When a supplement is mentioned on The Dr. Oz Show, you already know how shady marketers try to milk that. Which is why we are surprised no one seems to bring up astragalus and Dr. Oz.
A few years back, he talked about it in his “5-Day Energy Supercharge Program.” It’s listed as the supplement for the very first day. (32)
Then in an expanded piece on Dr. Oz’s website, they say the herb is “used as an adaptogen, which is meant to increase general resistance to stress and disease, and normalize.” (33)
Dr. Mehmet Oz isn’t the only MD talking about it. Dr. Weil has spoken of its adaptogenic qualities. Even the generic astragalus WebMD entry describes it in ways that sounds like one, saying it “appears to work by stimulating the immune system.”
Now to be clear, not Dr. Oz, nor Dr. Weil or WebMD are claiming those benefits. Rather, they are all just reporting what others use astragalus for and what they say about it. But what does the science say?
Is astragalus an adaptogen?
The word “adaptogen” is mainly relegated to alternative medicine. It’s not used by scientists.
However there is legit research about its immune-boosting and anti-stress benefits which could be interpreted as adaptogenic qualities.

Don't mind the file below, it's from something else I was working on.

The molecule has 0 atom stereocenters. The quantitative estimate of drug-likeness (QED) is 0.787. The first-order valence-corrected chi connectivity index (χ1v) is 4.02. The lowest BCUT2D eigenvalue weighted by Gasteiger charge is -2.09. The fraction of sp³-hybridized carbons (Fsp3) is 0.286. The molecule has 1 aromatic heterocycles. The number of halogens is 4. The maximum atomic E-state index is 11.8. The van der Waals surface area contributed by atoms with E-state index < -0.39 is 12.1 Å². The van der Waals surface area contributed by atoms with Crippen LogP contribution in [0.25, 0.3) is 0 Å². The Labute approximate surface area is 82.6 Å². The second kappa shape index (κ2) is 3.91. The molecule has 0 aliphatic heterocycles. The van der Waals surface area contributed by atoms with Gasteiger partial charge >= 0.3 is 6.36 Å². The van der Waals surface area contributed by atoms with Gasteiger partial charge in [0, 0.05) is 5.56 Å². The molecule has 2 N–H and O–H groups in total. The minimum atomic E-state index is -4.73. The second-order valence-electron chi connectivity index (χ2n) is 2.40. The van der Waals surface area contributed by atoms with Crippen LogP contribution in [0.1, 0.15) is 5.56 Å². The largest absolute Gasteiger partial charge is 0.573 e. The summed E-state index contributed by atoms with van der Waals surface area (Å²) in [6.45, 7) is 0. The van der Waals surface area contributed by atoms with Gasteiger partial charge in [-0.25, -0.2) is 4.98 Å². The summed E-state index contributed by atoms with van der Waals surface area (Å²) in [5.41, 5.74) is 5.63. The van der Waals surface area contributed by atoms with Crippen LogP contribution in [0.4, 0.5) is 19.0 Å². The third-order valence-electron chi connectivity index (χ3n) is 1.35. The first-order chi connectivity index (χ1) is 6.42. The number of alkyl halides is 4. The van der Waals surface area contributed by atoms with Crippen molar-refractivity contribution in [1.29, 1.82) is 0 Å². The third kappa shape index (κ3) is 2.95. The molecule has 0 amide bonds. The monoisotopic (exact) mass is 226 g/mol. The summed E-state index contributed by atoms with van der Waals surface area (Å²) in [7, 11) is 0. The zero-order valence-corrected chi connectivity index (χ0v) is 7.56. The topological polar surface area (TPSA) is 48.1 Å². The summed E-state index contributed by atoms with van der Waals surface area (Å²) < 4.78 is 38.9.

We have already touched on the topic of purportedly boosting the immune system. There’s way too much about that to cover here.
As summarized in a 2017 scientific review of astragaloside IV, several decades of published studies mean the “the pharmacological effects are detailed, elucidated, and summarized” and among those they list immuno-regulation. (34)
Physical stress aside, when it comes to mental stress, there’s not much on the topic.
A study with mice found that the astragaloside IV reduced stress-inflicted anxiety in a manner similar to buspirone (Buspar). That’s a non-benzodiazepine anti-anxiety medicine, so it’s a different class than Xanax. Interesting, but there are no human trials on astragalus for stress and fatigue related to mental health. Nor is there anything for adrenal fatigue, which is not even a formally recognized medical condition.
11. Cancer research